Cross-national time trends in bullying victimisation among children aged 11, 13 and 15 from 2002 – 2010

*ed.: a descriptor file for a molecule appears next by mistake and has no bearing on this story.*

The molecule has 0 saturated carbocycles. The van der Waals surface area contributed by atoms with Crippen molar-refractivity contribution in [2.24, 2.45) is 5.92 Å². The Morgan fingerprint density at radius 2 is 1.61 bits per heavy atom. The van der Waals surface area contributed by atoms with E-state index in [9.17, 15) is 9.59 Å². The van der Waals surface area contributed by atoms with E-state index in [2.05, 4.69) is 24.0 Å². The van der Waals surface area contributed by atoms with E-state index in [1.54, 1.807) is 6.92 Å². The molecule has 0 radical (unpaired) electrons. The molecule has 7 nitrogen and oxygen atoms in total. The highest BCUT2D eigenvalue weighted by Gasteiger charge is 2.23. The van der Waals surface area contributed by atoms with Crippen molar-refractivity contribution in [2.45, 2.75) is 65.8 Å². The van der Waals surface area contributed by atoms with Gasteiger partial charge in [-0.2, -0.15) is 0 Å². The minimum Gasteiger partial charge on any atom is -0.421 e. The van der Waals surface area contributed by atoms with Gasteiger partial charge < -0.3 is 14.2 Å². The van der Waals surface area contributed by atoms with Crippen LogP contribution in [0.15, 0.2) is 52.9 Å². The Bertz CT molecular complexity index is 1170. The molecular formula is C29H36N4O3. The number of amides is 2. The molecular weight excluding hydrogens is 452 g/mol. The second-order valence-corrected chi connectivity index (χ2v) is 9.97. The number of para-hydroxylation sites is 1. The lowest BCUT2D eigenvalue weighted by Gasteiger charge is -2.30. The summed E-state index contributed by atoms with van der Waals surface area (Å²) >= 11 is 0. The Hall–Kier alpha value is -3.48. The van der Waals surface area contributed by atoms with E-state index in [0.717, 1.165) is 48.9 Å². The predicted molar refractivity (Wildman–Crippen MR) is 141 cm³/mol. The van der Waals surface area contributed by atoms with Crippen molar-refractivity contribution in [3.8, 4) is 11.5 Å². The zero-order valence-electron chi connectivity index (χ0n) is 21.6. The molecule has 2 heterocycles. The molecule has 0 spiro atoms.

Background: Bullying among children and adolescents is a public health concern; victimization is associated with psychological and physical health problems. The purpose of this study is to examine temporal trends in bullying victimization among school-aged children in Europe and North America. Methods: Data were obtained from cross-sectional self-report surveys collected as part of the Health Behaviour in School-aged Children (HBSC) study from nationally representative samples of 11-, 13- and 15-year-olds, from 33 countries and regions which participated in the 2001–02, 2005–06 and 2009–10 surveys. Responses from 581 838 children were included in the analyses. Binary logistic regression was used for the data analyses. Results: The binary logistic regression models showed significant decreasing trends in occasional and chronic victimization between 2001–02 and 2009–10 across both genders in a third of participating countries. One country reported significant increasing trends for both occasional and chronic victimization. Gender differences in trends were evident across many countries. Conclusion: Overall, while still common in many countries, bullying victimization is decreasing. The differences between countries highlight the need to further investigate measures undertaken in countries demonstrating a downward trend.